In the footsteps of Darwin: Travels in southern South America - Part 1

Sunday, May 24, 2009

Alan V. Morgan 

Thursday, February 12th, 2009.
 
Surely today has some significance? My computer countdown clock chimed to inform me that it had.
 
I was up early, on a not so sunny day at Sani Lodge in the tribal lands of the Yasuni on the Napo River, one of the major tributaries of the Amazon. The day was important because exactly 200 years earlier, Charles Darwin had been born in Shrewsbury, England, setting events in motion some 22 years later which would resonate through various fields of science to the present. I refer to Darwin’s voyage on H.M.S. Beagle, a ten gun brig that sailed from Devonport, Plymouth, in southwestern England on the 27th of December, 1831.
 
As I mentioned in an earlier issue of Wat On Earth (see: Winter 2006) Darwin’s travels and interests have crossed with my own in many places in various parts of the world. However, this was my first visit to South America where Darwin spent the bulk of his time as a “part-time gentleman” companion with Captain Fitzroy and for the next two months was able to cross many different parts of his route. I thought I would bring his observations and my own together in this article.  
 
Of course Darwin never got into the headwaters of the Amazon, and probably the closest he came to the region was when the Beagle made landfall in the Galapagos Islands some 1,500 km to the west. Nevertheless, his travels in Brazil, Argentina and Chile must have first introduced him to the vast diversity of tropical life and also set the stage for his observations and thoughts that radically changed biological concepts over 20 years later in 1859.
 
In order to follow “in the footsteps” I have commented on some selected localities visited by Darwin in the period from 1832 to 1834. Many of these are quite distant from each other and not necessarily in the order that Darwin visited them.  
 
Darwin’s first lengthy stay in South America was in Brazil and he spent some time at Botofogo (currently Botafogo) Bay in what is now part of Rio de Janeiro. His residence was quite close to the near vertical mountain, Corcovado, about 4 km from both the renowned Sugarloaf and from Ipanema Beach.  
 
Our visit to Rio was short, but like most visitors I was truly impressed by the startling topography around the city, much of which has also been enhanced by the recent drowning of the coastline. In the Journal of Researches Darwin had commented:
Everyone has heard of the beauty of the scenery near Botofogo. The house in which I lived was seated close beneath the well-known mountain of the Corcovado. It has been remarked, with much truth, that abruptly conical hills are characteristic of the formation which Humboldt designates as gneiss granite. Nothing can be more striking than these huge rounded masses of naked rock rising out of the most luxuriant vegetation.
Sugarloaf at 396 m, Corcovado at 710m and the many and varied monolithic hills of Rio are wonderful examples of inselbergs. These are residual hills derived from the tropical weathering of feldspathic granite plutons of late Precambrian age(about 570 million years old).Chemical weathering and “spalling”— the exfoliation of surficial layers of rock, have helped to produce the steep to near-vertical sides seen on the hills. Similar features can be seen in Yosemite Park; for example “Half Dome”, and just north of Vancouver near Squamish, the “Stawamus Chief” although both North American examples have been modified by glacial activity and this is not true of the Brazilian peaks.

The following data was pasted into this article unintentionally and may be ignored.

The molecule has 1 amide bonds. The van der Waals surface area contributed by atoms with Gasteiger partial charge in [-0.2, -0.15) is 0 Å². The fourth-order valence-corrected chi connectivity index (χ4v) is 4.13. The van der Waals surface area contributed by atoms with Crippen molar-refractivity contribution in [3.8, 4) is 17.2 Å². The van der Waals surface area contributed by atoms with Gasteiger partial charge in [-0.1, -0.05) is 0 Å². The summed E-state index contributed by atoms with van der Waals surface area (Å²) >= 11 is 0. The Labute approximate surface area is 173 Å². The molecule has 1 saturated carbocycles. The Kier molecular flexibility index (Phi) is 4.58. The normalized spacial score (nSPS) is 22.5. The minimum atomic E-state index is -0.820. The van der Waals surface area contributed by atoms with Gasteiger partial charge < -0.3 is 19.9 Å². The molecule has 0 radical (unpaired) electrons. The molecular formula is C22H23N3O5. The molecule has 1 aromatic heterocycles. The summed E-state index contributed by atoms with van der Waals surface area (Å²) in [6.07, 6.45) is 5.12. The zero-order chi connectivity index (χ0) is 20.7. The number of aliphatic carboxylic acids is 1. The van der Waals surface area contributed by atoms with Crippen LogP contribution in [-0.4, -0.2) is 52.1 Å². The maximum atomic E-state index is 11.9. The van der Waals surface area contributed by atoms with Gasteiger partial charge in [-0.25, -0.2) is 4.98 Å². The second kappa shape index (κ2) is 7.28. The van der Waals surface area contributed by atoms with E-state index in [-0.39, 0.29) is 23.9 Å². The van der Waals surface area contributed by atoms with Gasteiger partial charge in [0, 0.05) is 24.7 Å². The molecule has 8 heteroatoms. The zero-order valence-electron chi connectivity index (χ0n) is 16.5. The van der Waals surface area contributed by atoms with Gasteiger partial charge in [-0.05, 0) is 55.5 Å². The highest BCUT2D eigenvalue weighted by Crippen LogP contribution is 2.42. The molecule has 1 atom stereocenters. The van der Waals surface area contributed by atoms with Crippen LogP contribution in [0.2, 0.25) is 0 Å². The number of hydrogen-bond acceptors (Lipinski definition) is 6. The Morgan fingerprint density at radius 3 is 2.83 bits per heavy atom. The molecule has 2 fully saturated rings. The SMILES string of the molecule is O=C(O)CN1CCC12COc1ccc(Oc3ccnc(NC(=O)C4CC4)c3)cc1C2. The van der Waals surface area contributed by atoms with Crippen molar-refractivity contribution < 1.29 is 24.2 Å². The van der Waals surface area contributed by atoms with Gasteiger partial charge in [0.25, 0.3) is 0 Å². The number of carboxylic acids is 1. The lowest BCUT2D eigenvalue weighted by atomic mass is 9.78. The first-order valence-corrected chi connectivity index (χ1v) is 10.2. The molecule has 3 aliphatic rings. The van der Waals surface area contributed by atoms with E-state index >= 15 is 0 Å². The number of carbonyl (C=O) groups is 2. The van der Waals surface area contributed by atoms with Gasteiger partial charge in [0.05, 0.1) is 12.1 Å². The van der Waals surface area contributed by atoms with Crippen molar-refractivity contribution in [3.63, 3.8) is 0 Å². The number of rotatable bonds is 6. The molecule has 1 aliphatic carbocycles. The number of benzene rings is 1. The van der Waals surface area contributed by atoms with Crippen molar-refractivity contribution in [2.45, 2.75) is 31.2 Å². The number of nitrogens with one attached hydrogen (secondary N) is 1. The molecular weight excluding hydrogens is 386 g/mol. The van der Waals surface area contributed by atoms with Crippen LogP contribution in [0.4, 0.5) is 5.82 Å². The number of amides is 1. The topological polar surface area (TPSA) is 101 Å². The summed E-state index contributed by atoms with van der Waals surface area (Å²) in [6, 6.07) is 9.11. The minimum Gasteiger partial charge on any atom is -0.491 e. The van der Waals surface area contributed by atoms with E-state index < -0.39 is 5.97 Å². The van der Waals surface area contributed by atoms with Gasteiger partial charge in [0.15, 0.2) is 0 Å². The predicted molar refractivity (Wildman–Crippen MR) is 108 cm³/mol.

After reaching the top of Sugarloaf (some fairly obvious feldspathic dykes easily seen in the approach to the summit station) we returned to the middle station on Urca Mountain. Here workers had been blasting and a number of fresh exposures illustrated the large feldspar phenocrysts present in the granite. We then walked down the southern side where we saw some really excellent palled slabs that had moved away from the exposed rock surfaces and had settled onto the coastal pathway.  
Our journey then took us south to the estuary of the River Plate and the cities of Buenos Aires in Argentina and Montevideo in Uruguay. It was in this area that Darwin had first found fossils of Quaternary age, some of which were new to science. His fossil mammal finds his visit to the Falkland Islands and some additional observations in South America will be described in separate articles.  
 
Eventually all sailors travelling westward around South America either have to pass around the infamous Cape Horn, or through either the Straits of Magellan or the Beagle Channel. Both of these short cuts eliminate the potentially stormy passage around the Cape.  
We were fortunate in rounding the Horn in relatively calm seas eastbound, but were prevented by very stormy weather from doing so westbound. Cape Horn, perhaps unknown by many, is not part of the South American mainland. It is actually the southernmost promontory on Isla Hornos, part of the Hermite Islands south of Tierra del Fuego (which in itself is also another large island south of South America).